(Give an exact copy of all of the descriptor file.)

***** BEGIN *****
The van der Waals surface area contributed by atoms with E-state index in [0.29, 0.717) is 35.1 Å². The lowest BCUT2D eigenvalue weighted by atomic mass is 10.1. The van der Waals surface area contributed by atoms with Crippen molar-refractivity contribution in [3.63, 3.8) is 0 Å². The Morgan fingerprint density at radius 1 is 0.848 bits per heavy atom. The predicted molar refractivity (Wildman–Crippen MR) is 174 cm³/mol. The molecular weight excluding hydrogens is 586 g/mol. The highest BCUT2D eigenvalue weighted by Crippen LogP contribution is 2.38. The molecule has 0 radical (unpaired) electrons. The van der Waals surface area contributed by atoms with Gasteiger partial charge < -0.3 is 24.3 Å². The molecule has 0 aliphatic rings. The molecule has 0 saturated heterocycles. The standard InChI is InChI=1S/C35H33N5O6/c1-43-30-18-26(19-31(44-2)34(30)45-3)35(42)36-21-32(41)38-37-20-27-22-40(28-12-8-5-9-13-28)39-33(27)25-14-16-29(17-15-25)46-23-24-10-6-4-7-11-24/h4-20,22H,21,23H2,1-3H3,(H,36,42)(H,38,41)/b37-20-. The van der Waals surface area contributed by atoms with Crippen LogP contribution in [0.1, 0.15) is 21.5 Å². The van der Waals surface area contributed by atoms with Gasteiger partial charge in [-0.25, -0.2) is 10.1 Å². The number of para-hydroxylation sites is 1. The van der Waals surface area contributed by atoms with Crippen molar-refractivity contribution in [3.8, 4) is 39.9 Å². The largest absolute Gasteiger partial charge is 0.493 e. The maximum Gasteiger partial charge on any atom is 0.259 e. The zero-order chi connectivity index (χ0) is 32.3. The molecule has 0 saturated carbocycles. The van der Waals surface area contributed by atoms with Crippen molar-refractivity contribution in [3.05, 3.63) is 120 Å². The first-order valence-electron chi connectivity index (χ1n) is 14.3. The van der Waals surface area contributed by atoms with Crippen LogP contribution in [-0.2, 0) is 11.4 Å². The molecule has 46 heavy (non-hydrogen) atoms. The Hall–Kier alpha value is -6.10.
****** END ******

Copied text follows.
The van der Waals surface area contributed by atoms with E-state index in [0.29, 0.717) is 35.1 Å². The lowest BCUT2D eigenvalue weighted by atomic mass is 10.1. The van der Waals surface area contributed by atoms with Crippen molar-refractivity contribution in [3.63, 3.8) is 0 Å². The Morgan fingerprint density at radius 1 is 0.848 bits per heavy atom. The predicted molar refractivity (Wildman–Crippen MR) is 174 cm³/mol. The molecular weight excluding hydrogens is 586 g/mol. The highest BCUT2D eigenvalue weighted by Crippen LogP contribution is 2.38. The molecule has 0 radical (unpaired) electrons. The van der Waals surface area contributed by atoms with Gasteiger partial charge < -0.3 is 24.3 Å². The molecule has 0 aliphatic rings. The molecule has 0 saturated heterocycles. The standard InChI is InChI=1S/C35H33N5O6/c1-43-30-18-26(19-31(44-2)34(30)45-3)35(42)36-21-32(41)38-37-20-27-22-40(28-12-8-5-9-13-28)39-33(27)25-14-16-29(17-15-25)46-23-24-10-6-4-7-11-24/h4-20,22H,21,23H2,1-3H3,(H,36,42)(H,38,41)/b37-20-. The van der Waals surface area contributed by atoms with Crippen LogP contribution in [0.1, 0.15) is 21.5 Å². The van der Waals surface area contributed by atoms with Gasteiger partial charge in [-0.25, -0.2) is 10.1 Å². The number of para-hydroxylation sites is 1. The van der Waals surface area contributed by atoms with Crippen molar-refractivity contribution in [3.8, 4) is 39.9 Å². The largest absolute Gasteiger partial charge is 0.493 e. The maximum Gasteiger partial charge on any atom is 0.259 e. The zero-order chi connectivity index (χ0) is 32.3. The molecule has 0 saturated carbocycles. The van der Waals surface area contributed by atoms with Crippen molar-refractivity contribution in [3.05, 3.63) is 120 Å². The first-order valence-electron chi connectivity index (χ1n) is 14.3. The van der Waals surface area contributed by atoms with Crippen LogP contribution in [-0.2, 0) is 11.4 Å². The molecule has 46 heavy (non-hydrogen) atoms. The Hall–Kier alpha value is -6.10.